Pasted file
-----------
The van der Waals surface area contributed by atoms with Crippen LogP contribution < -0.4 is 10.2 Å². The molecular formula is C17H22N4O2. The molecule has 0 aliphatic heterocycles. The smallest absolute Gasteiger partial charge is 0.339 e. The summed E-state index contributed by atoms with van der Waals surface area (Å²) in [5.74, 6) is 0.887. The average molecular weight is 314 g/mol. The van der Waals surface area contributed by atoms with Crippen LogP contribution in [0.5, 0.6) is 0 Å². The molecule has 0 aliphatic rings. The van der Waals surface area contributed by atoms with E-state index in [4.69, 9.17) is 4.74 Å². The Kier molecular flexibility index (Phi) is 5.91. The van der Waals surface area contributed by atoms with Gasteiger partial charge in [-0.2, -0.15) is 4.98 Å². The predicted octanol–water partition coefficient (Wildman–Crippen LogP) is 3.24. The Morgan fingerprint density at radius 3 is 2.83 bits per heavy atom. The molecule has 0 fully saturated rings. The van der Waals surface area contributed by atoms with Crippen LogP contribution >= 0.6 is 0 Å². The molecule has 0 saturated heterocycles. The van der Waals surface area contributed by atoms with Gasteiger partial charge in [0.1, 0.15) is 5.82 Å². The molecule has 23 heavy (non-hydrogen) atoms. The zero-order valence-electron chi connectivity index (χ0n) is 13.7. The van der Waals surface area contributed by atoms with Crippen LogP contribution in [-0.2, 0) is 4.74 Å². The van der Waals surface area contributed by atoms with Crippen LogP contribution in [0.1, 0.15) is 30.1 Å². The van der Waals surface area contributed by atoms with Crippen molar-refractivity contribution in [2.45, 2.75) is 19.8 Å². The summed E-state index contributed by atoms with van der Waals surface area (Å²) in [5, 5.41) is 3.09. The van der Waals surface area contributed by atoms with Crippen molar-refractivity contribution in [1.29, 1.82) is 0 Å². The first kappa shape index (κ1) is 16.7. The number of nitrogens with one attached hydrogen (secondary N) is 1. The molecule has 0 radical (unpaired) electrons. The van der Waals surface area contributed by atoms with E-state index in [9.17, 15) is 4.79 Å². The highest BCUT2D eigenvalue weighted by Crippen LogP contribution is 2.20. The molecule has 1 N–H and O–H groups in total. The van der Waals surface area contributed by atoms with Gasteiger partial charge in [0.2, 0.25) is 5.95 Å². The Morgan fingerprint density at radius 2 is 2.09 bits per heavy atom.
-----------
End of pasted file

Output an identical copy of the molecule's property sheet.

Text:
The van der Waals surface area contributed by atoms with Crippen LogP contribution < -0.4 is 10.2 Å². The molecular formula is C17H22N4O2. The molecule has 0 aliphatic heterocycles. The smallest absolute Gasteiger partial charge is 0.339 e. The summed E-state index contributed by atoms with van der Waals surface area (Å²) in [5.74, 6) is 0.887. The average molecular weight is 314 g/mol. The van der Waals surface area contributed by atoms with Crippen LogP contribution in [0.5, 0.6) is 0 Å². The molecule has 0 aliphatic rings. The van der Waals surface area contributed by atoms with E-state index in [4.69, 9.17) is 4.74 Å². The Kier molecular flexibility index (Phi) is 5.91. The van der Waals surface area contributed by atoms with Gasteiger partial charge in [-0.2, -0.15) is 4.98 Å². The predicted octanol–water partition coefficient (Wildman–Crippen LogP) is 3.24. The Morgan fingerprint density at radius 3 is 2.83 bits per heavy atom. The molecule has 0 fully saturated rings. The van der Waals surface area contributed by atoms with Crippen LogP contribution >= 0.6 is 0 Å². The molecule has 0 saturated heterocycles. The van der Waals surface area contributed by atoms with Gasteiger partial charge in [0.1, 0.15) is 5.82 Å². The molecule has 23 heavy (non-hydrogen) atoms. The zero-order valence-electron chi connectivity index (χ0n) is 13.7. The van der Waals surface area contributed by atoms with Crippen LogP contribution in [-0.2, 0) is 4.74 Å². The van der Waals surface area contributed by atoms with Crippen LogP contribution in [0.1, 0.15) is 30.1 Å². The van der Waals surface area contributed by atoms with Crippen molar-refractivity contribution in [2.45, 2.75) is 19.8 Å². The summed E-state index contributed by atoms with van der Waals surface area (Å²) in [5, 5.41) is 3.09. The van der Waals surface area contributed by atoms with Crippen molar-refractivity contribution in [1.29, 1.82) is 0 Å². The first kappa shape index (κ1) is 16.7. The number of nitrogens with one attached hydrogen (secondary N) is 1. The molecule has 0 radical (unpaired) electrons. The van der Waals surface area contributed by atoms with E-state index in [9.17, 15) is 4.79 Å². The highest BCUT2D eigenvalue weighted by Crippen LogP contribution is 2.20. The molecule has 1 N–H and O–H groups in total. The van der Waals surface area contributed by atoms with Gasteiger partial charge in [0.2, 0.25) is 5.95 Å². The Morgan fingerprint density at radius 2 is 2.09 bits per heavy atom.